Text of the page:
• Then:

      • nothing special is required use the manual partitioning ("Something else"), the difference is that you will have to create and use an EFI partition, on how to do this I'm still finding out or maybe my store bought win 8 factory preloaded laptop already has this partition I' need to find this out also before proceeding.

    We must have patience in this things who cares if we don't see our beloved Ubuntu on our new computer with restricted boot for a week or more, things must be done right and even still there is no guaranty that we won't have issues.

    Having a PC with EFI firmware does not mean that you need to install Ubuntu in EFI mode. What is important is below:

    • if the other systems (Windows 8, Linux...) of your computer are installed in EFI mode, then you must install Ubuntu in EFI mode too.
    • if the other systems (Windows, Linux...) of your computer are installed in Legacy (not-EFI) mode, then you must install Ubuntu in Legacy mode too.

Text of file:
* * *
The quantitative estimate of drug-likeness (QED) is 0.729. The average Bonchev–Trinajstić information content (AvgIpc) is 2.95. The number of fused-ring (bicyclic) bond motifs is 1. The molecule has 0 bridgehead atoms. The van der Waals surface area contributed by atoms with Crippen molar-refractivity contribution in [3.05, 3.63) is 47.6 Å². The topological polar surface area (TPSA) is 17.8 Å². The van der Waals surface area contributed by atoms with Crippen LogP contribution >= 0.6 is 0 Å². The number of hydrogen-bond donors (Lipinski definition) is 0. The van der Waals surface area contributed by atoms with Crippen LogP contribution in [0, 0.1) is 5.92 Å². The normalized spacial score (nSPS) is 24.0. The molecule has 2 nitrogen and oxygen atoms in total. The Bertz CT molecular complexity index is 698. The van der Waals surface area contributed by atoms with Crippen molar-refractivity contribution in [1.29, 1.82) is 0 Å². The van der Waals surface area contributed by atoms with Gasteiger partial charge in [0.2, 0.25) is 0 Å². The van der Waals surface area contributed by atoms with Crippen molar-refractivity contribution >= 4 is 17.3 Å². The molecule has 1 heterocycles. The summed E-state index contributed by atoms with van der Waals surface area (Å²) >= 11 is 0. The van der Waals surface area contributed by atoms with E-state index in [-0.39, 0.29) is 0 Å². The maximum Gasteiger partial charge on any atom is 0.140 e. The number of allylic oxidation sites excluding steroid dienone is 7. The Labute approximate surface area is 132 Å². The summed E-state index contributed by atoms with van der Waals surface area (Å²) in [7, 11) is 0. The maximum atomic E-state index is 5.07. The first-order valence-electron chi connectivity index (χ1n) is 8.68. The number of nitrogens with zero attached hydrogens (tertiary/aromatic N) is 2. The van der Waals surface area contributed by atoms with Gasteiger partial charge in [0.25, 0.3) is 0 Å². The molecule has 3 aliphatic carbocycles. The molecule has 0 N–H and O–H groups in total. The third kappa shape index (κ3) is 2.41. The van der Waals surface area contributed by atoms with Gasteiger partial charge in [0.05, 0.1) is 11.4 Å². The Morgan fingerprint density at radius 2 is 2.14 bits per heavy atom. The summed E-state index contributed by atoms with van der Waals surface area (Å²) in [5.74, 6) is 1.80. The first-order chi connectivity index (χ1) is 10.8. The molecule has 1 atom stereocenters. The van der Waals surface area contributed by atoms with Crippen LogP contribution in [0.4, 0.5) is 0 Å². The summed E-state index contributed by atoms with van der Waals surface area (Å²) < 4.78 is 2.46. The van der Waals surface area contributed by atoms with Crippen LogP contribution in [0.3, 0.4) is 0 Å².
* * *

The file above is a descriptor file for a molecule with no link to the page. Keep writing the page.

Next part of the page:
• if Ubuntu is the only operating system on your computer, then it does not matter, you can install Ubuntu in EFI mode or not your choice.

    Question #3
    Pay attention to the word “mode” not partition.
    Is efi mode and efi partition the same? We must find out...

    Identifying if the computer boots the HDD in EFI mode

    This is possible only if you have already installed Ubuntu on the HDD, or by looking at the BIOS setup (see paragraph below).
    From an Ubuntu installed on the HDD (neither live CD nor liveUSB), open a terminal (Ctrl+Alt+T), then type the following command:
    [ -d /sys/firmware/efi ] && echo "EFI boot on HDD" || echo "Legacy boot on HDD"